In April 1981, volatile organic compounds were detected in on-site liquid and solid samples collected by the Division of Criminal Justice of the New Jersey Department of Law and Public Safety (NJDLPS). In July 1981, NJDEP surface water and sediment sampling near the landfill revealed the presence of organic compounds.
During 1982, the NJDEP and the NJDLPS excavated and sampled about 30 drums from the western portion of the wastefill. These drums were found to contain volatile organic compounds, including pentachlorophenol and para-ethyl toluene, pesticides, acids, and lab packs. The United States Environmental Protection Agency (USEPA) performed a field inspection and estimated that over 500 drums of hazardous waste were present on the site. Following the USEPA investigation, the site was placed on the Federal Superfund National Priorities List on September 1, 1983.
A Remedial Investigation and Feasibility Study (RI/FS) was conducted in conformance with an October 1986 Administrative Consent Order and Agreement issued by the NJDEP. During the Remedial Investigation (RI), samples were collected in February 1987 (Phase I) and October 1989 (Phase II).
The Agency for Toxic Substances and Disease Registry (ATSDR) issued a Preliminary Health Assessment for the site on October 11, 1988 (See Appendix C).
A USEPA Record of Decision (ROD) was signed on September 28, 1990. The selected remedy for the site includes the removal of buried drums and the installation of an impermeable landfill cap. The remediation of ground water, surface water, and sediments will be addressed in a subsequent ROD.
On October 31, 1991, Laurie A. Pyrch of the New Jersey Department of Health (NJDOH) performed a site visit of the Sayreville Landfill and was accompanied by an Environmental Specialist from the Middlesex County Health Department (MCHD).
During the site visit, numerous businesses were observed immediately to the north, east and south of the site along Jernees Mill Road. Site access appeared to be limited by heavy tree growth and swamps which surround most of the site perimeter. The main access road along Jernees Mill Road has been blocked with a 5-foot high soil berm. Evidence of illegal dumping of household garbage was observed along the perimeter of the site near the former access road. A "No Trespassing" sign was posted about 50 feet from the roadside along Jernees Mill Road.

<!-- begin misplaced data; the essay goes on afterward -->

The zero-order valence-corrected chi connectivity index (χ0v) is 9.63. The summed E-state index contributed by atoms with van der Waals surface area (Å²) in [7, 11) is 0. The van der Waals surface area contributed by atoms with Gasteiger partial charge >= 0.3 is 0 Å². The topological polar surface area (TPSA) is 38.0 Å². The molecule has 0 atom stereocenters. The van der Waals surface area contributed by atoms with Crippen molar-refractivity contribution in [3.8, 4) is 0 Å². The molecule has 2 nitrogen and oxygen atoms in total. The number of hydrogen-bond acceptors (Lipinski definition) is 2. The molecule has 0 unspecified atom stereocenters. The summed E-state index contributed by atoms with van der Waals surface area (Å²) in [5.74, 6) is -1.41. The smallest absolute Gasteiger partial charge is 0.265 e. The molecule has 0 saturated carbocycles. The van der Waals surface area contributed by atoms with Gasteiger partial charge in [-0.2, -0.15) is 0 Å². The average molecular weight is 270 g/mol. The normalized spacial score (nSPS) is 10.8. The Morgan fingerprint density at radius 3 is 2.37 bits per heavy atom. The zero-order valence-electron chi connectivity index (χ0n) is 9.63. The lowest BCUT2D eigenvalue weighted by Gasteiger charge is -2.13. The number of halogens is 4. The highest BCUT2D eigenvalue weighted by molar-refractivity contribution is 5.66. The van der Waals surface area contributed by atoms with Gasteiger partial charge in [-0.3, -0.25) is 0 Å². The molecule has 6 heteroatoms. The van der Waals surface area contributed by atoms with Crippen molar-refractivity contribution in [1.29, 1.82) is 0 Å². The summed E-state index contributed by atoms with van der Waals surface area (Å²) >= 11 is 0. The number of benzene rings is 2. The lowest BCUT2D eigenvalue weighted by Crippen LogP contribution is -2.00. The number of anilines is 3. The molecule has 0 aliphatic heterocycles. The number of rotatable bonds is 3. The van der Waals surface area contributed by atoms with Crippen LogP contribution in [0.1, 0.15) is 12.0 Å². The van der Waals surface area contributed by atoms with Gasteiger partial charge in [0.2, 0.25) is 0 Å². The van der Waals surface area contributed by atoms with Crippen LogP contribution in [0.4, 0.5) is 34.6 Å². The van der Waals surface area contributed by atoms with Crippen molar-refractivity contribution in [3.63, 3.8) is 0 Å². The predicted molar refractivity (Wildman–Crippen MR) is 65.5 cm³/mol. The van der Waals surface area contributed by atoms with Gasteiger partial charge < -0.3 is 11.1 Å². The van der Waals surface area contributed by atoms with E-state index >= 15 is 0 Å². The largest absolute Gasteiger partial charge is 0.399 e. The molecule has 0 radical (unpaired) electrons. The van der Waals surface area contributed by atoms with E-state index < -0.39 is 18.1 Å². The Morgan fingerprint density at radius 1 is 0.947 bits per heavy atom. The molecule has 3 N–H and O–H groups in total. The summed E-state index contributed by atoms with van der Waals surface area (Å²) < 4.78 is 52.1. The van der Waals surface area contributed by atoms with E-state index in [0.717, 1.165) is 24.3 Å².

The wastefill is heavily vegetated with a variety of weeds, mosses, and tall grasses. Heavy stands of cattails are located within marshy areas along the wastefill boundary. Evidence of soil erosion was observed throughout the wastefill area, including along the embankment at the northwestern border of the wastefill, resulting in large areas of exposed refuse. Three sixteen-inch plastic discharge pipes were observed at several locations along the embankment extending from the wastefill towards the South River and Pond Creek.
A construction business is located directly along the southern border of the wastefill. The property line is fenced; however, construction materials including concrete, sand and dirt piles, were being stored beyond the fence enclosure near or possibly on the wastefill area.
A second "No Trespassing" sign was posted near the center of the wastefill area. Human footprints were observed in the western portion of the wastefill. Deer tracks and excrement, and shotgun shells were observed throughout the site.
Household garbage, including paint cans and beer cartons, and deer remains were found along an industrial access road immediately to the north of the site. Vehicle tire tracks were observed on the road indicating site access, possibly by local hunters. Nearby Pond Creek exhibited a green color; this characteristic was absent further upstream of the site.
The closest residential neighborhood is located about one-quarter mile from the landfill along the western side of the South River. A small wooden boat slip was observed on the South River directly opposite the landfill area. Numerous residential and commercial areas, including a new condominium complex and single family homes, are situated about one-half mile downstream along the eastern and western edge of the South River.
According to the 1990 census, about 672,000 people live in Middlesex County. The County Planning Board estimates that the population will increase to about 757,000 by the year 2000.
Sayreville Borough covers about 17.1 square miles. Census information reveals that about 30,000 people lived in the Borough in 1980. The population of Sayreville was expected to reach about 35,000 in 1990 and is expected to reach about 42,000 by the year 2000.
The site is located in a moderately industrial area of Sayreville Borough. Small industries border the site to the north, east and south along Jernees Mill Road. The area within a 3-mile radius of the site is used for commercial and residential purposes.